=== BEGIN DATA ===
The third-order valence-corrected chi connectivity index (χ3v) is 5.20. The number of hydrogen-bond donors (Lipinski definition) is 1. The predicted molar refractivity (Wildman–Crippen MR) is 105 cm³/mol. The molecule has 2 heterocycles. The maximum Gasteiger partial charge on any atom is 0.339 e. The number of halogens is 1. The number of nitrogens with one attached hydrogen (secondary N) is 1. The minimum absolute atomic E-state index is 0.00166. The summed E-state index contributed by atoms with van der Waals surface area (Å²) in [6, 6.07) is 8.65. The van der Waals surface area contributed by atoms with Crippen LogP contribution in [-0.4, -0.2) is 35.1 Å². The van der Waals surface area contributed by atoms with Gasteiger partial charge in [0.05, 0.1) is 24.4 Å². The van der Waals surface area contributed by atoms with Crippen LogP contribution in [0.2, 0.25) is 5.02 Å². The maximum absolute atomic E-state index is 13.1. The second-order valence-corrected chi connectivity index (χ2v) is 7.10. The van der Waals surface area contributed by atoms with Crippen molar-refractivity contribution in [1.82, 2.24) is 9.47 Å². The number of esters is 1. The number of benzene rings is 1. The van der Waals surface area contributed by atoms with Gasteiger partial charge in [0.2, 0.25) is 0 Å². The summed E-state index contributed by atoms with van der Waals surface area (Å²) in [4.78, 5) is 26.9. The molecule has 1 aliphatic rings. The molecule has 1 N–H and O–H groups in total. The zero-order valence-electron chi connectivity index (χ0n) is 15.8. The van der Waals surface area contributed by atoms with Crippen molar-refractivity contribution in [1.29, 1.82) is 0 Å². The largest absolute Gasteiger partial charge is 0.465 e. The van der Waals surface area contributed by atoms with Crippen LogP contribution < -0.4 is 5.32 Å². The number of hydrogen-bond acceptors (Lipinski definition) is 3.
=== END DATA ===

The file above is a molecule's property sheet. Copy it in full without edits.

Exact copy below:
The third-order valence-corrected chi connectivity index (χ3v) is 5.20. The number of hydrogen-bond donors (Lipinski definition) is 1. The predicted molar refractivity (Wildman–Crippen MR) is 105 cm³/mol. The molecule has 2 heterocycles. The maximum Gasteiger partial charge on any atom is 0.339 e. The number of halogens is 1. The number of nitrogens with one attached hydrogen (secondary N) is 1. The minimum absolute atomic E-state index is 0.00166. The summed E-state index contributed by atoms with van der Waals surface area (Å²) in [6, 6.07) is 8.65. The van der Waals surface area contributed by atoms with Crippen LogP contribution in [-0.4, -0.2) is 35.1 Å². The van der Waals surface area contributed by atoms with Gasteiger partial charge in [0.05, 0.1) is 24.4 Å². The van der Waals surface area contributed by atoms with Crippen LogP contribution in [0.2, 0.25) is 5.02 Å². The maximum absolute atomic E-state index is 13.1. The second-order valence-corrected chi connectivity index (χ2v) is 7.10. The van der Waals surface area contributed by atoms with Crippen molar-refractivity contribution in [1.82, 2.24) is 9.47 Å². The number of esters is 1. The number of benzene rings is 1. The van der Waals surface area contributed by atoms with Gasteiger partial charge in [0.2, 0.25) is 0 Å². The summed E-state index contributed by atoms with van der Waals surface area (Å²) in [4.78, 5) is 26.9. The molecule has 1 aliphatic rings. The molecule has 1 N–H and O–H groups in total. The zero-order valence-electron chi connectivity index (χ0n) is 15.8. The van der Waals surface area contributed by atoms with Crippen molar-refractivity contribution in [1.29, 1.82) is 0 Å². The largest absolute Gasteiger partial charge is 0.465 e. The van der Waals surface area contributed by atoms with Crippen LogP contribution < -0.4 is 5.32 Å². The number of hydrogen-bond acceptors (Lipinski definition) is 3.